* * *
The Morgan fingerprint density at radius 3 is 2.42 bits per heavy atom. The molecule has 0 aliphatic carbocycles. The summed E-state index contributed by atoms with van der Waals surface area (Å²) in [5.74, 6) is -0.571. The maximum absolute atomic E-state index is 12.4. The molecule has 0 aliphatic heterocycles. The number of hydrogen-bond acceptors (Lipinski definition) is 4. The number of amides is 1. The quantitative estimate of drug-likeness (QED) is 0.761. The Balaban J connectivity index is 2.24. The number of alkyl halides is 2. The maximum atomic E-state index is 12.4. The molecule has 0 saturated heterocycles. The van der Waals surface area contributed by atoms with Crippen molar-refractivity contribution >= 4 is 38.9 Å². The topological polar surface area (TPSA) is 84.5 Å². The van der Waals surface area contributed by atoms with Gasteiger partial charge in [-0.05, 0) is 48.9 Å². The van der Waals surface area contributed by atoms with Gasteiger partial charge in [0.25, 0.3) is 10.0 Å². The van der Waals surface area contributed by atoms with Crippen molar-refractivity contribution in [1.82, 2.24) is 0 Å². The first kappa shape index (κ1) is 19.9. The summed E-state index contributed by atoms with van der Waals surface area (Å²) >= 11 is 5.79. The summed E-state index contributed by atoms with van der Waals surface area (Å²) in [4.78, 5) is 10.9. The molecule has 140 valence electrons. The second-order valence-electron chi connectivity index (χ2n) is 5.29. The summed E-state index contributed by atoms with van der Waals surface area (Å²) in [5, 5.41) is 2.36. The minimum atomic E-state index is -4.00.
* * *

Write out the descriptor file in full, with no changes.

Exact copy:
The Morgan fingerprint density at radius 3 is 2.42 bits per heavy atom. The molecule has 0 aliphatic carbocycles. The summed E-state index contributed by atoms with van der Waals surface area (Å²) in [5.74, 6) is -0.571. The maximum absolute atomic E-state index is 12.4. The molecule has 0 aliphatic heterocycles. The number of hydrogen-bond acceptors (Lipinski definition) is 4. The number of amides is 1. The quantitative estimate of drug-likeness (QED) is 0.761. The Balaban J connectivity index is 2.24. The number of alkyl halides is 2. The maximum atomic E-state index is 12.4. The molecule has 0 saturated heterocycles. The van der Waals surface area contributed by atoms with Crippen molar-refractivity contribution >= 4 is 38.9 Å². The topological polar surface area (TPSA) is 84.5 Å². The van der Waals surface area contributed by atoms with Gasteiger partial charge in [-0.05, 0) is 48.9 Å². The van der Waals surface area contributed by atoms with Gasteiger partial charge in [0.25, 0.3) is 10.0 Å². The van der Waals surface area contributed by atoms with Crippen molar-refractivity contribution in [1.82, 2.24) is 0 Å². The first kappa shape index (κ1) is 19.9. The summed E-state index contributed by atoms with van der Waals surface area (Å²) >= 11 is 5.79. The summed E-state index contributed by atoms with van der Waals surface area (Å²) in [4.78, 5) is 10.9. The molecule has 140 valence electrons. The second-order valence-electron chi connectivity index (χ2n) is 5.29. The summed E-state index contributed by atoms with van der Waals surface area (Å²) in [5, 5.41) is 2.36. The minimum atomic E-state index is -4.00.